The team was working on Monster Hunter: World and by the time they would have made the decision to localize it, the release would have been right on top of the announcement of World in the west. As I mentioned, the game is pure fan service for existing fans and is not the right title to reveal to the west when you are making a huge gamble to reboot the franchise with World. Looking at the success of World, that seems it was the right choice. People hear Monster Hunter and will look at it and judge it by first impression; they were correct in making sure players were looking at World to make the call if they are interested or not. Now that World is out and doing great, they can release Generations Ultimate with little risk of damaging the perceived image of the franchise. Everyone knows this is an older title and not a huge new release. Releases coming out every year has impacted sales and a bit of franchise fatigue may have set in, but they always have something going on and their eyes are now on the Switch, so the future is bright.
It could be argued that the game found its popularity on a handheld, but World was incredibly popular - what do you think about the balance between pushing the technical fidelity on ‘next gen’ and maintaining portability?
Portability was never a massive need for the western market when looking at the mass market. For gamers like me, it means a lot though. It’s to be expected that you can’t do the same things you want to do if your goal is “let’s take the best tech available to us and execute on our concept” which was the dev concept behind World and then expect a device that can fit in your pocket to handle that tech. The DNA of what makes Monster Hunter is absolutely there in World. It's a new direction for the franchise and the best selling Capcom title ever. It’s fundamentally different, but that's not necessarily a bad thing. I think we’ll see two lines of Monster Hunter in the future - or at least I hope we do - given how important portability is for the Japanese market.
Can the Switch cater for both audiences after the popularity of World?
Only to an extent. World is popular for a reason and just franchise visibility will not sell players on Generations Ultimate alone. I think it can certainly carve out its own audience and there will be the group that enjoys both. As for a Monster Hunter game built for the Switch, I think the possibility is there, but if talking about Generations Ultimate only, I think it’s limited in potential for the fact that this is still a 3DS game that has been ported to Switch, and it faces the same hurdles that held the franchise back from huge sales in the past.
Is the ability to transfer data between consoles important?
For Generations Ultimate it is, since Generations / Cross was a really large game and the 'Ultimate' is basically the second half of the game. Forcing players to throw away upwards of a thousand hours of gameplay would be a deterrent for many players.
What can the hybrid nature of the Switch bring to the series going forward?
It allows for local multiplayer, which is the bedrock of the franchise here in Japan. While I think it’s a great feature for the west, it’s a killer feature for Japan. If they ever release a more portable-focused light version of Switch that is easier to lug around, Monster Hunter would be the killer title for that, for sure. I don’t think the portability affects the gameplay though, it never really has. The game was never designed for bite-sized sessions like mobile games, it was a full console-like game simply released on a handheld because people want to play it all the time, and with friends.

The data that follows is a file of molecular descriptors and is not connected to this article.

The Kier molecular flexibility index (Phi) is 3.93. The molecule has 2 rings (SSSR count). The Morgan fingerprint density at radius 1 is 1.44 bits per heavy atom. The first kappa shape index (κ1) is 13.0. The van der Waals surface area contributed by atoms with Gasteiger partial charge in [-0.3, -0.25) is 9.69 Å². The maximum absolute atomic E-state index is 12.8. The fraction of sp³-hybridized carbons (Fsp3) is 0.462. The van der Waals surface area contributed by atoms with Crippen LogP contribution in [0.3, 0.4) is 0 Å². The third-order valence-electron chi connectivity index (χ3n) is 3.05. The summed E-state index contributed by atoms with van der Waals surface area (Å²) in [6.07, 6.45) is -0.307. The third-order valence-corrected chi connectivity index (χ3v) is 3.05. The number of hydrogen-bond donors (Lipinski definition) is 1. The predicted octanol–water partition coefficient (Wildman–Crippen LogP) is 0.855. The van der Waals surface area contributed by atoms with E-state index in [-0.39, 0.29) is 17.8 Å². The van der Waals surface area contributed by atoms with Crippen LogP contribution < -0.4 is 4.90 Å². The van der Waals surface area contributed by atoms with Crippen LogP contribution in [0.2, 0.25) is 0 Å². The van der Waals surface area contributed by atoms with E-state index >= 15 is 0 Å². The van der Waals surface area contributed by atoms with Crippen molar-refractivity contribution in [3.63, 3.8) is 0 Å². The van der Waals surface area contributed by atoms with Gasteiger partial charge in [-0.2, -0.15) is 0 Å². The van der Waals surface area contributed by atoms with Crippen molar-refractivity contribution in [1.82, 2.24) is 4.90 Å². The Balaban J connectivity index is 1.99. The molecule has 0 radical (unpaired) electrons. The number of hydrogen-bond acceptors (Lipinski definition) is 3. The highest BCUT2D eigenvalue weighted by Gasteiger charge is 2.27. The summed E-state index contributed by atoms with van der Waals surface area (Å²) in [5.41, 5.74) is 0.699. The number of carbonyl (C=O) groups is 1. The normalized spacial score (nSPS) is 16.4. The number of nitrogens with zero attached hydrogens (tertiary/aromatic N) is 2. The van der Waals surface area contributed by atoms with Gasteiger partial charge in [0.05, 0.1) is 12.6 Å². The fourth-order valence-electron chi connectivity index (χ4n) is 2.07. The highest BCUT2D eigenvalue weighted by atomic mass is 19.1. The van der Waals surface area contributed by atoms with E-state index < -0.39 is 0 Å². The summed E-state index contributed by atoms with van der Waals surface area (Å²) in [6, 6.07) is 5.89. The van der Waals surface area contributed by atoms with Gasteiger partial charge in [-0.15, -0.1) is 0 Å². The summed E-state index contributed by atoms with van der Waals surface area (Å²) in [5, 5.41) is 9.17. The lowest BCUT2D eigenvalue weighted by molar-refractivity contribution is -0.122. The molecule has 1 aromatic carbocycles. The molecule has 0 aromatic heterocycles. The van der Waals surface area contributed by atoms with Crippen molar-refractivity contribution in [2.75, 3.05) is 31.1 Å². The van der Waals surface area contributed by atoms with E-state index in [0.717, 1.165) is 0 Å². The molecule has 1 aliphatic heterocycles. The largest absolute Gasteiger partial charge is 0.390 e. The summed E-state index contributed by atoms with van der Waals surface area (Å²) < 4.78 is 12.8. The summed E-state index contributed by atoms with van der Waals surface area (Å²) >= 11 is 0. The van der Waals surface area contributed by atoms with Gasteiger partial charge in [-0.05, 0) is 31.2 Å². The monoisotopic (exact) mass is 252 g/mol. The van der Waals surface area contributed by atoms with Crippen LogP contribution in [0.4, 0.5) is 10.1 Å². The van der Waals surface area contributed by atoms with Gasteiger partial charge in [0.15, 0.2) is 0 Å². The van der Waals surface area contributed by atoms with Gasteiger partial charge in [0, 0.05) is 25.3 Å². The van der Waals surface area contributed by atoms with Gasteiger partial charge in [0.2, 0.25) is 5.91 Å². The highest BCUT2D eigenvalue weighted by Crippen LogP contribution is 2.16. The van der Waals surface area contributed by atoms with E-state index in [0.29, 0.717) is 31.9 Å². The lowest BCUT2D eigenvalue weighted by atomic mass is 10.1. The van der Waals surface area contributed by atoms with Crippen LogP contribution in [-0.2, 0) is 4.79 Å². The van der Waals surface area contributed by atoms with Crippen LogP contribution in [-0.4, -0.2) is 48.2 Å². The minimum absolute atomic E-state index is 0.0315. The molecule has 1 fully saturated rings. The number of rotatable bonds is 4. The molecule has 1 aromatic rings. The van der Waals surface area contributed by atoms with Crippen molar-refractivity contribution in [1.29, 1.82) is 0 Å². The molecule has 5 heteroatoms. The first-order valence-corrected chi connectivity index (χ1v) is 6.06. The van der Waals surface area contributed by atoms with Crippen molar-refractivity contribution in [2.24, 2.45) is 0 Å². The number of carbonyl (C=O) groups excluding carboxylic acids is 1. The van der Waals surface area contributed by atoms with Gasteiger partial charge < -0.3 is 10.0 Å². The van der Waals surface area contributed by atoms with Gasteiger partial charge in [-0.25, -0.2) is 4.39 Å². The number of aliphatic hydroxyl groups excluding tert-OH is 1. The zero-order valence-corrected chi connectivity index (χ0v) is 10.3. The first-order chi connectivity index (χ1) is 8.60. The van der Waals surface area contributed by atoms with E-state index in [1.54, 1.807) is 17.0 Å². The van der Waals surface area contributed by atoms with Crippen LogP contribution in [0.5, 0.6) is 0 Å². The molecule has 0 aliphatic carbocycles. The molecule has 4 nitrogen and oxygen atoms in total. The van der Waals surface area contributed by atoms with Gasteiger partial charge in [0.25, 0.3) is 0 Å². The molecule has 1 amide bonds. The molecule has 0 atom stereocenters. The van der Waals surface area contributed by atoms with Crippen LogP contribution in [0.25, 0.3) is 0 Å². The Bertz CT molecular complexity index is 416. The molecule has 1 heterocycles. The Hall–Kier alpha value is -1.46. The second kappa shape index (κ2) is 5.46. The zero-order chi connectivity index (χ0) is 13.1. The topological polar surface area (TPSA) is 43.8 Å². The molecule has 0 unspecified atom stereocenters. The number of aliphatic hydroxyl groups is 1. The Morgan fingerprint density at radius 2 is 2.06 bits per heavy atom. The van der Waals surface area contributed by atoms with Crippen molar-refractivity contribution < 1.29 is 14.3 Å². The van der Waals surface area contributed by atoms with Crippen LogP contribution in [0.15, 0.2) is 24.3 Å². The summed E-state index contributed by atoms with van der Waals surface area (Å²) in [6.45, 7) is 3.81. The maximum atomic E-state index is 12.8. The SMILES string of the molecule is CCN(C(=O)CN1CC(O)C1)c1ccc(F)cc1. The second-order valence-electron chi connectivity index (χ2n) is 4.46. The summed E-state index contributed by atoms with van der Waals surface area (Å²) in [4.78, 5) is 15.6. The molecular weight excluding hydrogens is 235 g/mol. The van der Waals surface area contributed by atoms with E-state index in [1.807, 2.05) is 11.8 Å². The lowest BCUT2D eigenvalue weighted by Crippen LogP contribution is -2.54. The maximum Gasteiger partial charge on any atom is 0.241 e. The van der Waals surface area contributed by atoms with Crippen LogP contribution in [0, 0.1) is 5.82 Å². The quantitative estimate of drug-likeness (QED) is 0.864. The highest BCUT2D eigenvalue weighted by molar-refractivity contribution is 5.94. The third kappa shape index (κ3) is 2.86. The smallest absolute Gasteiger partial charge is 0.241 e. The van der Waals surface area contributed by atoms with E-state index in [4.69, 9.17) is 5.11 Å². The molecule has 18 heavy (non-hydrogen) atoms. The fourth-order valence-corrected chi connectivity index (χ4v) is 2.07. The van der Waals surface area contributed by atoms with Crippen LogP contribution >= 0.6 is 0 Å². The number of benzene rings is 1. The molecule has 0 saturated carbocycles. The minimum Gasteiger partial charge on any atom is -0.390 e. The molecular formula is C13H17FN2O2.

We won’t get World on Switch, but is this a litmus test for both western audiences and Japanese audiences for a future Monster Hunter game catered to the Switch?
I think it is a fun test of sorts. It helps Nintendo to have a title with killer online right as they are about to launch their online service, I think it’ll be a good indicator to Capcom how many core fans will still buy post-World, and at the least it does show commitment from Capcom to the west on providing Monster Hunter to players on multiple platforms, which is good. I think if the title exceeds expectations, maybe when the day comes that a Monster Hunter is built for Switch they might debate a same day global release.
How do you think Monster Hunter fits in with audiences alongside the other very popular IP in Japan?
Monster Hunter is one of the biggest gaming IPs in Japan. I don’t necessarily see an overlap with it and other IP, like Pokémon. Fans are not any more likely to enjoy MonHun than any other gamer or anything like that. Maybe that is why Monster Hunter is so big, because it doesn’t really have any big competition in the co-op hunting genre space; it has been around long enough to be a cultural phenomenon and one that will last.
Do you have any advice for people who are starting with Generations Ultimate?
Be patient with it. The game wasn’t made to teach you much about it, but if you stick with it I think you might really enjoy it once it all comes together and clicks. I hope resources like my channel can help you to understand and get into the game.
We would like to thank Adam for his time. Monster Hunter Generations Ultimate launches today in the west - don't forget to check out our review!